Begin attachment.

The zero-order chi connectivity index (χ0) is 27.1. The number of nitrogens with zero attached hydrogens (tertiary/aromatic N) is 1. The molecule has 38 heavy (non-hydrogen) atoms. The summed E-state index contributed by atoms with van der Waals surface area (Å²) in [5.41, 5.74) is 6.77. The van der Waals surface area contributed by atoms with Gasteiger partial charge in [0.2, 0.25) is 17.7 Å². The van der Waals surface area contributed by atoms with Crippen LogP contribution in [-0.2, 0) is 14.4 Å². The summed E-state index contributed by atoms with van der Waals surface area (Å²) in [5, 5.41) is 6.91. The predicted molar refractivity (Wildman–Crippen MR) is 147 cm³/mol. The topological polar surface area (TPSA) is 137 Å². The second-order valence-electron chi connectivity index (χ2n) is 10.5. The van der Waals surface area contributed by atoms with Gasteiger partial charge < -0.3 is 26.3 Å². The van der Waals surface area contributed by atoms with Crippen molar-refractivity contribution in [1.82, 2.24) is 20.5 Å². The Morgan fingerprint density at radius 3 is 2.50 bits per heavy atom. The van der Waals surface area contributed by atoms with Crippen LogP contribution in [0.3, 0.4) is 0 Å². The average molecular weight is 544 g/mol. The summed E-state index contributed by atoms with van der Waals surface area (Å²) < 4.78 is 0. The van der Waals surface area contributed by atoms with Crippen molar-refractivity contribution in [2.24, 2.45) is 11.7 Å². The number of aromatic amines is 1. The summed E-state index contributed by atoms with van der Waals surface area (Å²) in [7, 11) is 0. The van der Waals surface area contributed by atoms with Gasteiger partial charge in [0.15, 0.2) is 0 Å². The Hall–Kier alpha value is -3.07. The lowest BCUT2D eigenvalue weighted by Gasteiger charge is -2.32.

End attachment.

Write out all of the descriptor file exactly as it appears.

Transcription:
The zero-order chi connectivity index (χ0) is 27.1. The number of nitrogens with zero attached hydrogens (tertiary/aromatic N) is 1. The molecule has 38 heavy (non-hydrogen) atoms. The summed E-state index contributed by atoms with van der Waals surface area (Å²) in [5.41, 5.74) is 6.77. The van der Waals surface area contributed by atoms with Gasteiger partial charge in [0.2, 0.25) is 17.7 Å². The van der Waals surface area contributed by atoms with Crippen LogP contribution in [-0.2, 0) is 14.4 Å². The summed E-state index contributed by atoms with van der Waals surface area (Å²) in [5, 5.41) is 6.91. The predicted molar refractivity (Wildman–Crippen MR) is 147 cm³/mol. The topological polar surface area (TPSA) is 137 Å². The second-order valence-electron chi connectivity index (χ2n) is 10.5. The van der Waals surface area contributed by atoms with Gasteiger partial charge < -0.3 is 26.3 Å². The van der Waals surface area contributed by atoms with Crippen molar-refractivity contribution in [1.82, 2.24) is 20.5 Å². The Morgan fingerprint density at radius 3 is 2.50 bits per heavy atom. The van der Waals surface area contributed by atoms with Crippen LogP contribution in [0.3, 0.4) is 0 Å². The average molecular weight is 544 g/mol. The summed E-state index contributed by atoms with van der Waals surface area (Å²) < 4.78 is 0. The van der Waals surface area contributed by atoms with Crippen molar-refractivity contribution in [2.24, 2.45) is 11.7 Å². The number of aromatic amines is 1. The summed E-state index contributed by atoms with van der Waals surface area (Å²) in [7, 11) is 0. The van der Waals surface area contributed by atoms with Gasteiger partial charge in [0.15, 0.2) is 0 Å². The Hall–Kier alpha value is -3.07. The lowest BCUT2D eigenvalue weighted by Gasteiger charge is -2.32.